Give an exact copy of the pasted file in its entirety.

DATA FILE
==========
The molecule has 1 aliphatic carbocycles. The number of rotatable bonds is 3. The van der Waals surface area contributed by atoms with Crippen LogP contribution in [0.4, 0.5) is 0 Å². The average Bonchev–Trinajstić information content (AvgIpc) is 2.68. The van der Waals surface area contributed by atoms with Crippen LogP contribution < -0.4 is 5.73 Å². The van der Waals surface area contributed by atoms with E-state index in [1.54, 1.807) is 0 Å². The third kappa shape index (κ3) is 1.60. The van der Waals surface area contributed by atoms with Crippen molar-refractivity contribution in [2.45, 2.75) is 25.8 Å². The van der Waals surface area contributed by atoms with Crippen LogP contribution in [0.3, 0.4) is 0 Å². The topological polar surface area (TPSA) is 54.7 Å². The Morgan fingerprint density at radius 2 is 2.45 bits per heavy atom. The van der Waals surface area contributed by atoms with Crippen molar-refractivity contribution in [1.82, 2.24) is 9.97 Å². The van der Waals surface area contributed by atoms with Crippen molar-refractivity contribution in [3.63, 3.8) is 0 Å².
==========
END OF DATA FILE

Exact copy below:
The molecule has 1 aliphatic carbocycles. The number of rotatable bonds is 3. The van der Waals surface area contributed by atoms with Crippen LogP contribution in [0.4, 0.5) is 0 Å². The average Bonchev–Trinajstić information content (AvgIpc) is 2.68. The van der Waals surface area contributed by atoms with Crippen LogP contribution < -0.4 is 5.73 Å². The van der Waals surface area contributed by atoms with E-state index in [1.54, 1.807) is 0 Å². The third kappa shape index (κ3) is 1.60. The van der Waals surface area contributed by atoms with Crippen molar-refractivity contribution in [2.45, 2.75) is 25.8 Å². The van der Waals surface area contributed by atoms with Crippen LogP contribution in [0.3, 0.4) is 0 Å². The topological polar surface area (TPSA) is 54.7 Å². The Morgan fingerprint density at radius 2 is 2.45 bits per heavy atom. The van der Waals surface area contributed by atoms with Crippen molar-refractivity contribution in [1.82, 2.24) is 9.97 Å². The van der Waals surface area contributed by atoms with Crippen molar-refractivity contribution in [3.63, 3.8) is 0 Å².